Talented Blacksmith Andrew Smith helped Tattenhall commemorate the centenary of the First World War with a fitting sculpture.
Andrew, a former Reaseheath engineering student, was commissioned by Tattenhall and District Parish Council to create a steel ‘Horse of War’ sculpture as part of Tattenhall Remembers, the village’s community event marking the centennial year. Having previously been commissioned to update Tattenhall’s village sign, Andrew was delighted to have the opportunity to contribute to the community once again.
Christened ‘George’ by local primary school pupils, the horse was unveiled to crowds by the Lord-Lieutenant of Cheshire, David Briggs MBE, K.St.J., on Monday 4th August. George has now taken permanent residence adjacent to the Tattenhall War Memorial.
Andrew studied on the City and Guild’s ‘015’ agricultural engineering and farm mechanisation course 1978-79, back in the days when we were known as the ‘Cheshire College of Agriculture’. Speaking fondly of his time at college, Andrew commented: “College provided me with a great set of skills and grounding in the basics of engineering, which has certainly stayed with me as I’ve progressed in my career. One thing we made as part of the course was a toolbox – and I actually still use that to this day. I also made a drawbar to put on a trailer or back of a car, I’ve still got that too – some things are truly timeless!”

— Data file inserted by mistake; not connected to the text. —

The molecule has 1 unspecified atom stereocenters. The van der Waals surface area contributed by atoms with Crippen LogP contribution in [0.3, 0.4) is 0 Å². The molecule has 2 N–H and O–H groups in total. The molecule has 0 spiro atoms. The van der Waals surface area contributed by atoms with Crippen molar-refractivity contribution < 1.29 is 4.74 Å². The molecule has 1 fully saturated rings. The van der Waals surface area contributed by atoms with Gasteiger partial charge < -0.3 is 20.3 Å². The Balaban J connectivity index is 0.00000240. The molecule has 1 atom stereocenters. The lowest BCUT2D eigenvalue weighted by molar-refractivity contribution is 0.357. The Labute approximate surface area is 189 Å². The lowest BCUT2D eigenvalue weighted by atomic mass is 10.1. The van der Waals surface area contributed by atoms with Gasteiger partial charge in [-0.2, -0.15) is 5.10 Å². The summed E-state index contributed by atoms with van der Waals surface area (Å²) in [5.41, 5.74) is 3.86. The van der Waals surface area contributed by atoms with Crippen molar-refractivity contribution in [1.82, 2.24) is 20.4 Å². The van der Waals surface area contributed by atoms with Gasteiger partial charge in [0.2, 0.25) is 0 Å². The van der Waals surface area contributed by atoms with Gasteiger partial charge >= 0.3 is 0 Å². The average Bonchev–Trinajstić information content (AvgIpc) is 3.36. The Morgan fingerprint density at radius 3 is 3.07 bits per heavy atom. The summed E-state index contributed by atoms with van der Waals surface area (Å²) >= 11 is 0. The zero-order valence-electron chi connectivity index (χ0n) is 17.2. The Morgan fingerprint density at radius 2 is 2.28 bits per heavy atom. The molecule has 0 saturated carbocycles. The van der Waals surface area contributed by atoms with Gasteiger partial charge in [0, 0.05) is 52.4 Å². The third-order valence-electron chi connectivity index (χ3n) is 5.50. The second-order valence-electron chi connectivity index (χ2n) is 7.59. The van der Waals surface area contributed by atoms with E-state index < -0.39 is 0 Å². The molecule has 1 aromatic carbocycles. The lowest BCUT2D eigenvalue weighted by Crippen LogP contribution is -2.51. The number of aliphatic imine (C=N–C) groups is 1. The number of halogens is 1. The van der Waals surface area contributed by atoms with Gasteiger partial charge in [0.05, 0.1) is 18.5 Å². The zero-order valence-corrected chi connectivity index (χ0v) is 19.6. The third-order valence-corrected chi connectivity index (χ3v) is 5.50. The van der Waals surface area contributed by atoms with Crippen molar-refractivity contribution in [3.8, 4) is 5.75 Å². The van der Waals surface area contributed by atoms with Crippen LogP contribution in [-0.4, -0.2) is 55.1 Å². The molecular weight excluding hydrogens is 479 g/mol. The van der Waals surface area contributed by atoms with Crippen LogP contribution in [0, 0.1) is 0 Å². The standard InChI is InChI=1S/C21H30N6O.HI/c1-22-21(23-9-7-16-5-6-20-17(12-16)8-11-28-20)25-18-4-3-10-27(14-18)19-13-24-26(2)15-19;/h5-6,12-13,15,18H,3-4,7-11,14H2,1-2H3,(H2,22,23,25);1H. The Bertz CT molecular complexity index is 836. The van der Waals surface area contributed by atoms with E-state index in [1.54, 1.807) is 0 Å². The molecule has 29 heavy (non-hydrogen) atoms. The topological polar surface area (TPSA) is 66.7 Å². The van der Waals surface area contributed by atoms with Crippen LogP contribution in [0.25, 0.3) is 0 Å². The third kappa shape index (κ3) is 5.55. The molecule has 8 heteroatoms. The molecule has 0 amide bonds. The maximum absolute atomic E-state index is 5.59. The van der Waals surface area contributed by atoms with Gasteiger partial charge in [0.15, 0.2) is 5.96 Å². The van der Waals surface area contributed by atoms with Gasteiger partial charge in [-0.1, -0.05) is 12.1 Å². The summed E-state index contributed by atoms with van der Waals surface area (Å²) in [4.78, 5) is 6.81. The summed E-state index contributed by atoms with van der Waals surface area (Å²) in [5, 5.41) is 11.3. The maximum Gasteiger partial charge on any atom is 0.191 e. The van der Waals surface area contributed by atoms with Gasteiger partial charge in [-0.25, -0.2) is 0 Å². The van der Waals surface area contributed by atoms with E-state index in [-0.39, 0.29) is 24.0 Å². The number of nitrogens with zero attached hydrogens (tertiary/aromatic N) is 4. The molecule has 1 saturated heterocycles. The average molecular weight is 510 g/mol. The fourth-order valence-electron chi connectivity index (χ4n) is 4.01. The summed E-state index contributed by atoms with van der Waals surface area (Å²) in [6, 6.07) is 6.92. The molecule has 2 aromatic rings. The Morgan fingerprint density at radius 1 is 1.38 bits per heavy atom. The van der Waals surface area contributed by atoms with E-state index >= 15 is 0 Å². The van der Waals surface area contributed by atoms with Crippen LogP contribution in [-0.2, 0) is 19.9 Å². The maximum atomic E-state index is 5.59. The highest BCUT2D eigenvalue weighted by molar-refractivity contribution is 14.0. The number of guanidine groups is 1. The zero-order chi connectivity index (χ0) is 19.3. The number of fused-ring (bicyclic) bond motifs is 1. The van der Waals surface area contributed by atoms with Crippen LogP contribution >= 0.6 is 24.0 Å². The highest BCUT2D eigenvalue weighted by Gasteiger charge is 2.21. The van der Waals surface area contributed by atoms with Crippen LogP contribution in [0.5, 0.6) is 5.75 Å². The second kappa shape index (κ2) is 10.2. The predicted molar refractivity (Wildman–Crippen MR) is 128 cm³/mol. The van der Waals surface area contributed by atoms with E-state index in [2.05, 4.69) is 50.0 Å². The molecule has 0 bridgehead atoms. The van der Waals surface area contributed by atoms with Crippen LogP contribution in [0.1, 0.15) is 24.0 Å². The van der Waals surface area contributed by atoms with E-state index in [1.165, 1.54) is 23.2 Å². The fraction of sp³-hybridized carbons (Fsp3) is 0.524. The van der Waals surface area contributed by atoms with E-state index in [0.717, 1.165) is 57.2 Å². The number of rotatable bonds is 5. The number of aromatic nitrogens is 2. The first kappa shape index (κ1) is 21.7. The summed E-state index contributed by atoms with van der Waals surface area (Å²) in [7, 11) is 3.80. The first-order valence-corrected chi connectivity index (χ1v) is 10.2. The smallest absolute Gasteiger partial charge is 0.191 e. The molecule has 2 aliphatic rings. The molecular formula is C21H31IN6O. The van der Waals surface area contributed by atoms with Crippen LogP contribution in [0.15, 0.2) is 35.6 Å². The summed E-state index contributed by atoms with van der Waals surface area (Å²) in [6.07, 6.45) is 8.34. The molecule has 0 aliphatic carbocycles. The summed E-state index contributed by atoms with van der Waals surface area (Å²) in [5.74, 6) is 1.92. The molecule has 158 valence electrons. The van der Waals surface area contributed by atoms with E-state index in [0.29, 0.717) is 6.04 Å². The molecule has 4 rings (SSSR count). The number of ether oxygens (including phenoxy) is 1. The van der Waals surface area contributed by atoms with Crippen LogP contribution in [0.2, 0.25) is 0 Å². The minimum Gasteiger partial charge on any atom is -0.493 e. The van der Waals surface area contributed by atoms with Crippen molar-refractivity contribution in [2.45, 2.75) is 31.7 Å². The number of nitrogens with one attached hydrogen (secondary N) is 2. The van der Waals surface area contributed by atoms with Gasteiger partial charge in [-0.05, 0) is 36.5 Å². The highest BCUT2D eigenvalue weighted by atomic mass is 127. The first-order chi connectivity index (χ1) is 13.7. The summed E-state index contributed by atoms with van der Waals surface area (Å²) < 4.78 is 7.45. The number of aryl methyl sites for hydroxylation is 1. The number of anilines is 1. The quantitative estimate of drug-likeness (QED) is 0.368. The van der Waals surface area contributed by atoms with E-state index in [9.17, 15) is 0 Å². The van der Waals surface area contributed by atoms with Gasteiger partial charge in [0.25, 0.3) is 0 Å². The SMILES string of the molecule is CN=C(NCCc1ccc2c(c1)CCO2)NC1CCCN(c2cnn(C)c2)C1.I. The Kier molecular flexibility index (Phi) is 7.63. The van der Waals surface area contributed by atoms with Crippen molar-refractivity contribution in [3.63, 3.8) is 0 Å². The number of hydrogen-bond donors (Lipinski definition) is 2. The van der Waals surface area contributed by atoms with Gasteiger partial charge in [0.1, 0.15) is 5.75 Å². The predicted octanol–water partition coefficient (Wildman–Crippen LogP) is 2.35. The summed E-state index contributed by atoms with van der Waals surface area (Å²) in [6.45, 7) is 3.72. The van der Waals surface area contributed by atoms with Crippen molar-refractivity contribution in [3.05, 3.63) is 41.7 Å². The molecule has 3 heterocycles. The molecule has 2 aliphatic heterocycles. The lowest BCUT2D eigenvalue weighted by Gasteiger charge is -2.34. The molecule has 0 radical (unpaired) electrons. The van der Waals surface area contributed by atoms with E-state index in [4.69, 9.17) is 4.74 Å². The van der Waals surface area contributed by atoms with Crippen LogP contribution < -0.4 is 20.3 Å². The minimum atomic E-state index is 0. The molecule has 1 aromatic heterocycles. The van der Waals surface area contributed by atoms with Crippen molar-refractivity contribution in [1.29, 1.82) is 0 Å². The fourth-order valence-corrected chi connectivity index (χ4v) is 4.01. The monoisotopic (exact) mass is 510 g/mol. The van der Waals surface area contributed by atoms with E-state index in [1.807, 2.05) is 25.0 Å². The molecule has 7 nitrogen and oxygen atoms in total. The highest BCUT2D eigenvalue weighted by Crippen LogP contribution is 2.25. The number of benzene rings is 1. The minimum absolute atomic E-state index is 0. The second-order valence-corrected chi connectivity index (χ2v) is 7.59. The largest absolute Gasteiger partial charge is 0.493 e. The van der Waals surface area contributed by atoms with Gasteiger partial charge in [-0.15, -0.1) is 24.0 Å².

With an interest in the blacksmith’s craft from a young age, Andrew spent much of his early career researching, self-teaching and essentially ‘working and learning’ simultaneously to build up his forging techniques and skills.
After working in the agricultural industry for some time after finishing college, Andrew decided it was time to dedicate his workload to his passion. He built his own blacksmith workshop and has now been running his own business at Hill View Forge for 28 years.
You can find out more about the history of Tattenhall and the Tattenhall Rememebers event by visiting the Tattenhall and district local history website.